Even for all the storms that Donald Trump's campaign has weathered, the current hubhub about Melania Trump plagiarizing a speech by First Lady Michelle Obama—of all people—feels a little different.
With campaign staffers skirting blame for the incident, and some even reportedly throwing Melania under the bus for it, the stakes feel higher, because so much was riding on her pulling off that rare public moment without a hitch. In recent years, the leading candidates' spousal address has come to be an important part of the overall nominating process, even as it holds an uncomfortably sexist overtone of men parading their wives around to score political points. Still, the moments are designed to humanize the political figure, and to show that the candidate lives up to the family values they (typically) give lip service to.
But as Melania's speech has proven, the spousal appearance can backfire. Some sources are reporting that it has turned into a "save my marriage" situation for the Trumps. Who knows what it means for the campaign's sloppy infrastructure.
In the book Michelle Obama: First Lady, First Rhetor, which explores the First Lady's public persona and speeches, author Tammy Vigil states that the spousal address has only been a "central feature" of party conventions since 1992, when Barbara Bush took the stage at the Republican National Convention.
The only spouse to have not made a lengthy address since then was Tipper Gore in 2000, who only narrated a video about her husband, then-Democratic nominee Al Gore, and then later introduced him for his nomination acceptance speech. That impersonal approach proved ruinous for the Gore campaign. The awkward kiss that the couple shared on stage after Gore's acceptance speech was basically all that anyone can remember about her at the convention.
Like today's controversy, it dominated the news cycle at the time. People already looked at Gore as a robot, and the kiss felt a little cold, forced, and calculated. The couple later separated.
The first wife of a potential president to address delegates at a national convention was Eleanor Roosevelt in 1940, writes Vigil. Her speech called for unity in the Democratic Party and in the nation, and was credited as helping husband Franklin Roosevelt win his third term as president. Still, it would take over 50 years for the next First Lady-in-waiting to speak at length. When former President Bill Clinton addresses the Democratic National Convention in Philadelphia next week, he'll be the first man to do so as a possible First Husband.
Spouses did sometimes make small appearances. Video of President Richard Nixon's wife Patricia walking on stage at the 1972 RNC is…odd from a post-Watergate perspective. She stands on stage for over five minutes, just soaking up applause. She barely gets any words out—best summed up as, "Thank you."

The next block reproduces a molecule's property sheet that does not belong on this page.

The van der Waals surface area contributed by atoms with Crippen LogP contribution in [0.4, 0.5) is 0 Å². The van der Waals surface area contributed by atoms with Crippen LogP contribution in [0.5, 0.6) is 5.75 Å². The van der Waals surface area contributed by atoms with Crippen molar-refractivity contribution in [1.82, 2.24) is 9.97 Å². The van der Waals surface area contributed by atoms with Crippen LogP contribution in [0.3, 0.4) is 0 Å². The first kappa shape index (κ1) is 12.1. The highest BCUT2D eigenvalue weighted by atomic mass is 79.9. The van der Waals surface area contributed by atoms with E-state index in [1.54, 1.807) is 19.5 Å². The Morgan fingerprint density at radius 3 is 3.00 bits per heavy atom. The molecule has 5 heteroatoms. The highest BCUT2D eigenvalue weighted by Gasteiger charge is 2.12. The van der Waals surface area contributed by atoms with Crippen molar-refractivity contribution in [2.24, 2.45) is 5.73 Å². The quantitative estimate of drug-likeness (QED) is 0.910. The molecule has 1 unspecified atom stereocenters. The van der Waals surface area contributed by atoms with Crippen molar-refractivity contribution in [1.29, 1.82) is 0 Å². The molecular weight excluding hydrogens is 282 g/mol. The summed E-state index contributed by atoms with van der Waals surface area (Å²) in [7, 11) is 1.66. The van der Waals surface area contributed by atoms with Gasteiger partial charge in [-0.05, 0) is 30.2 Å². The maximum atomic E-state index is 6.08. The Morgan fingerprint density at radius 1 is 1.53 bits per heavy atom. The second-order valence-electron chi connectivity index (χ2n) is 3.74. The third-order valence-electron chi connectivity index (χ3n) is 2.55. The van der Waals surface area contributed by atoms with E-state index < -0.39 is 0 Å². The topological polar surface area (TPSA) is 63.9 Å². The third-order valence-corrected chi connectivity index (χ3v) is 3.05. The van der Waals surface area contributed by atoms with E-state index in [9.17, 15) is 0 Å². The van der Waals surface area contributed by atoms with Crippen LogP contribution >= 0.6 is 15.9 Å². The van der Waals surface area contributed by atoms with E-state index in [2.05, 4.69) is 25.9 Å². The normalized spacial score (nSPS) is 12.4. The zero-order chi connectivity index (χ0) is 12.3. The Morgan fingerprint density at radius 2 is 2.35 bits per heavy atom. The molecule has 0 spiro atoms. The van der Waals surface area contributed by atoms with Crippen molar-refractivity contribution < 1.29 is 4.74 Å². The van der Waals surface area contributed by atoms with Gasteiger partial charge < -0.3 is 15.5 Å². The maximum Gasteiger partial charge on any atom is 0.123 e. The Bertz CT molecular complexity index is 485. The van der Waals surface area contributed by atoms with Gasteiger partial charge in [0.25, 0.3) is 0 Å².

Traditionally, the speeches have served to introduce potential First Ladies to the world, and to highlight what their place might be in the White House.
In a preview to how she would take a lead role in international diplomacy, Teresa Heinz Kerry opened her speech at the 2004 DNC by speaking in Spanish, French, Portuguese, and Italian, while highlighting the fact that she grew up in Mozambique. Elizabeth Dole, speaking to the 1996 RNC, wandered into the crowd to give her speech, and she spent her whole address sharing anecdotes about her husband, and how she would always support him. She would be a First Lady standing behind her husband, yet right alongside the people.
Unlike Barbara Bush at the RNC, Hillary Clinton didn't speak at the DNC in 1992, the year that the tradition arguably started, but she did in 1996. (Some suggest this was because she wasn't very popular in the 1992 campaign.) Laura Bush would go on to give a memorable speech in 2004 about education. And of course, Michelle Obama's 2008 DNC speech—the one Melania Trump plagiarized—helped win her a loyal, devoted following that continues through today.
It's an odd—arguably sexist—tradition of having to wheel out your spouse as part of your resume for a job. But a recent Rasmussen survey found that Americans care less about a candidate's spouse than they did in 2008. A full 52% said that they didn't care about the spouse, compared to 38% in 2008.
Interestingly, though, Republicans place "slightly more importance" to a candidate's spouse that Democrats, the survey found. The jury is still out on whether plagiarizing a section of a speech that was talking about ethics and hard work will count against Trump. With this campaign and this party, it's anyone's guess.
Daniel Rivero is a producer/reporter for Fusion who focuses on police and justice issues. He also skateboards, does a bunch of arts related things on his off time, and likes Cuban coffee.